Cameron v. Greenhill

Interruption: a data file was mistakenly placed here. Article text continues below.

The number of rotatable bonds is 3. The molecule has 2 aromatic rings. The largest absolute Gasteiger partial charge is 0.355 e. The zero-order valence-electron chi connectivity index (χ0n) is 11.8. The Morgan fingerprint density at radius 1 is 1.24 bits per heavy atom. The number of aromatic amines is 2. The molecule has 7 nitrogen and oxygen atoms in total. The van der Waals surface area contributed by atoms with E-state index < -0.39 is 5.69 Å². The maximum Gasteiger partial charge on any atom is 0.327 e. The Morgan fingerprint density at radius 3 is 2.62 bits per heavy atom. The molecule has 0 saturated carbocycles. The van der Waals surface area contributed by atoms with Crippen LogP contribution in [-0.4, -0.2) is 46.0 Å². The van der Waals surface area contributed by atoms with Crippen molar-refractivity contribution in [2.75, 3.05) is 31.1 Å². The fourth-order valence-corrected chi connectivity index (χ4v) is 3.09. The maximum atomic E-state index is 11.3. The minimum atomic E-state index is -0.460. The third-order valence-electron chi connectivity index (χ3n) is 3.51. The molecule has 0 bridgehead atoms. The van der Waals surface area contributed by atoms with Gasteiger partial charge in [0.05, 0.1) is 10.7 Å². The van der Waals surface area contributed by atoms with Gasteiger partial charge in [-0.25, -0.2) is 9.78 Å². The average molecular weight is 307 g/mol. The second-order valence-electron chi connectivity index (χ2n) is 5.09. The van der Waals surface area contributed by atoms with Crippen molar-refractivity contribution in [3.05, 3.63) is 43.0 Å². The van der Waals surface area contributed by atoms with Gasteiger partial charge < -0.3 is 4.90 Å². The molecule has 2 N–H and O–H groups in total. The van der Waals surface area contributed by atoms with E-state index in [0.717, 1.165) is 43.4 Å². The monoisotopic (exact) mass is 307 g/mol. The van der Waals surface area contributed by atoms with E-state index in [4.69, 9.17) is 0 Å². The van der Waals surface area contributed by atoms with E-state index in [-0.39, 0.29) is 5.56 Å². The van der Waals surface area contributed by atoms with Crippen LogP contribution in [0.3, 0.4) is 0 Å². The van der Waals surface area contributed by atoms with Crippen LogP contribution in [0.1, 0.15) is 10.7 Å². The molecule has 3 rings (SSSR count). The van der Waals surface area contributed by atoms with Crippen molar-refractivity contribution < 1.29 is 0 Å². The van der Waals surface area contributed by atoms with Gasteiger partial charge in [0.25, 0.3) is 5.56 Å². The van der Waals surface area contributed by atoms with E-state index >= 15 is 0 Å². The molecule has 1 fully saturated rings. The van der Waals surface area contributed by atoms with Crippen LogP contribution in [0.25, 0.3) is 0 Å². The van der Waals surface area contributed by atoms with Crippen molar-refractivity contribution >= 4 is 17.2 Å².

In Cameron v. Greenhill, 582 S.W.2d 775, 776 (Tex. 1979), an attorney sued the nine justices of the Supreme Court of Texas complaining of the supreme court's order setting a special fee assessment against members of the state bar association. The trial court dismissed the case, and the court of civil appeals affirmed. Id. at 776. Upon reaching the supreme court, the attorney argued that the justices were disqualified or required to recuse because they were all named as defendants in the suit. Id. at 775-76. The supreme court held that the members were not disqualified because they had no more direct or pecuniary interest in the case than any other member of the bar association. Id. at 776. Regarding disqualification, the court stated: "In applying the rule of disqualification, we should endeavor to follow the spirit and intent of the Constitutional rule. The Constitution does not contemplate that judicial machinery shall stop. If this is threatened, the doctrine of necessity will permit the judge to serve. Hidalgo County Water Con. & Imp. Dist. No. 1 v. Boysen, 354 S.W.2d at 423. Respondents are parties only because they are named as parties. To hold that merely naming a judge as a party would disqualify him would put power in the hands of litigants to frustrate our judicial system." Id.